There is no certainty that the next government will be immediately formed after votes have been cast. Whilst it took 24 hours before the Conservatives and Liberal Democrats combined in to a coalition, there is every chance that it could take much longer this time around. This is partly due to the fact that should no major party win enough seats, it is the existing government’s opportunity to first seek a coalition that would give it a majority. So it could well be up to David Cameron to first find a coalition partner. Whilst negotiations continue in the background, the lack of a visible government will hurt output and business confidence.
It’s also worth remembering that the GBP trades until Friday night and re-opens on Sunday night. So it is in this time where the GBP could be hurt the most if the market remains unclear as to who is the winner.
5. Short term monetary policy decisions could be affected
One of the clearest threats to the next interest rate hike by the Bank of England is the fact the UK is set to endure – albeit short-term according to latest projections – deflation (negative inflation). The pound’s strength (GBP has rallied 11% against a basket of other currencies in the last 12 months alone, hitting a near seven-year high in the process), which has been based on both the improving UK economy and rate hike expectations, has also been a deflationary pressure, forcing UK exporters to cut prices to maintain sell-side volume.
The Bank of England has been trying to talk down the pound in recent months, concerned that its strength could hurt exports. Election uncertainty could help to do just that, and a by-effect of this is it could help shorten the expected period of deflation and bring rate hikes closer into view. This seems a bit more of a long-winded possibility but it’s something which should not be discounted.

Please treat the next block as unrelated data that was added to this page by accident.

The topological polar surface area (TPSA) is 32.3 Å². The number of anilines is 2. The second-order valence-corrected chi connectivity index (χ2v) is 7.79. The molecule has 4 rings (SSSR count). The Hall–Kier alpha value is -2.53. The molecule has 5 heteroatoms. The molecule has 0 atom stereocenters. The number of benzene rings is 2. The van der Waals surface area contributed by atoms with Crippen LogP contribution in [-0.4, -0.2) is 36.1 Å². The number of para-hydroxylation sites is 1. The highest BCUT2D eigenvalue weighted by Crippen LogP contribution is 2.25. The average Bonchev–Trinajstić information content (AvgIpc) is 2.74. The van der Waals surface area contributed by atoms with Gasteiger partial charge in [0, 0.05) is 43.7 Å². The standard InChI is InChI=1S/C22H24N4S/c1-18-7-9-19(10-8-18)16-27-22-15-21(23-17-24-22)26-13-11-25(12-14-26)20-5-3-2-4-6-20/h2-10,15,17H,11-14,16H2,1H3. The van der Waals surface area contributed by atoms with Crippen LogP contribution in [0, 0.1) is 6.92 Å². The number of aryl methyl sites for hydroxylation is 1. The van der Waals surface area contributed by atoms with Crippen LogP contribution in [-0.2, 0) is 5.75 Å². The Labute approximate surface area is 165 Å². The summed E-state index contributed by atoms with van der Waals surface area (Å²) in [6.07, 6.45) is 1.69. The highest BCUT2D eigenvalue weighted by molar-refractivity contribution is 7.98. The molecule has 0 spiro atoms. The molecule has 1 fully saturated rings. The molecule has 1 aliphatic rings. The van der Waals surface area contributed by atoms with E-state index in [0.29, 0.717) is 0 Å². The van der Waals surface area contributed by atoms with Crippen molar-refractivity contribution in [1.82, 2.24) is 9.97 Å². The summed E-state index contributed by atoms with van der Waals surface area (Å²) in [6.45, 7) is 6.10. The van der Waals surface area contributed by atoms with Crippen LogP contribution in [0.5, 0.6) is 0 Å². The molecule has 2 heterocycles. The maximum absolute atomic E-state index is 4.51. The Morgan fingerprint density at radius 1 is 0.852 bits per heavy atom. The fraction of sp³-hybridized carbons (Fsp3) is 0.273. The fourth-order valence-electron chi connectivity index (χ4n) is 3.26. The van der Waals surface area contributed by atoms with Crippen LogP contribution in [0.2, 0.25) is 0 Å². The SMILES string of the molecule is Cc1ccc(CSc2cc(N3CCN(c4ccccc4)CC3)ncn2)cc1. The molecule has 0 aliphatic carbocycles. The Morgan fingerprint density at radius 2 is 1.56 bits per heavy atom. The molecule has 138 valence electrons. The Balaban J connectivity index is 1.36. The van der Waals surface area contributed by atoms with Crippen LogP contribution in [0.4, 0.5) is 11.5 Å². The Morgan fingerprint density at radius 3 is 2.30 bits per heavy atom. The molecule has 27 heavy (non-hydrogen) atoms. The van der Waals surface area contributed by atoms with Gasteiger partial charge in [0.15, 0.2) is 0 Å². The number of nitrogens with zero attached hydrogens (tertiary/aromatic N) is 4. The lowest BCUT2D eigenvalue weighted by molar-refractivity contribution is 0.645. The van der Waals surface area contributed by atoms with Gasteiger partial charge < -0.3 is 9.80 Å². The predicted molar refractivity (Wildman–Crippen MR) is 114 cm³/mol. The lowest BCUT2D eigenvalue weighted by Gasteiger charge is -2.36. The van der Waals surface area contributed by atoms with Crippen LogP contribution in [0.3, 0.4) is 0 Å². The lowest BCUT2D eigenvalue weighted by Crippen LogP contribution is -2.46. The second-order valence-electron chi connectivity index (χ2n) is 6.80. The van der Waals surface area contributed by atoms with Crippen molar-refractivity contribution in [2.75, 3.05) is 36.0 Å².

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The 2010 general election and Scottish Independence referendum both provide strong case studies for how the pound should trade during the 2015 election. Of course, the past is never a 100% representation of what will happen in the future, but it’s naïve to not use historical market reactions as a point of reference for how the markets could trade.
2010 General Election
During the last election, the pound suffered greatly due to the high level of uncertainty created by the lack of visible winner and as Labour and the Conservatives entered into the backrooms to negotiate a coalition with the Liberal Democrats. The uncertainty over who would win out and the impact on the massive UK budget deficit, with a potential credit rating cut to come, saw traders sell the GBP aggressively, seeing the pound lose 1,150 pips against the US dollar.
It’s also worth pointing out the relief rally once the Tories confirmed a coalition government would be formed with the Lib Dems. We could see a similar pattern this time around.
Below is a chart of how the GBP traded against the USD over the course of the 2010 election.
We saw similar GBP selling into the Scottish Referendum. When polls showed that the chances of a yes vote to independence had increased, investors sold the GBP out of fear. However, with a week to go until the vote, the polls showed that a no vote was more likely, which created a relief rally for the GBP. The main point here is to expect GBP weakness in the run up to the election if the polls show it’s still too close to call.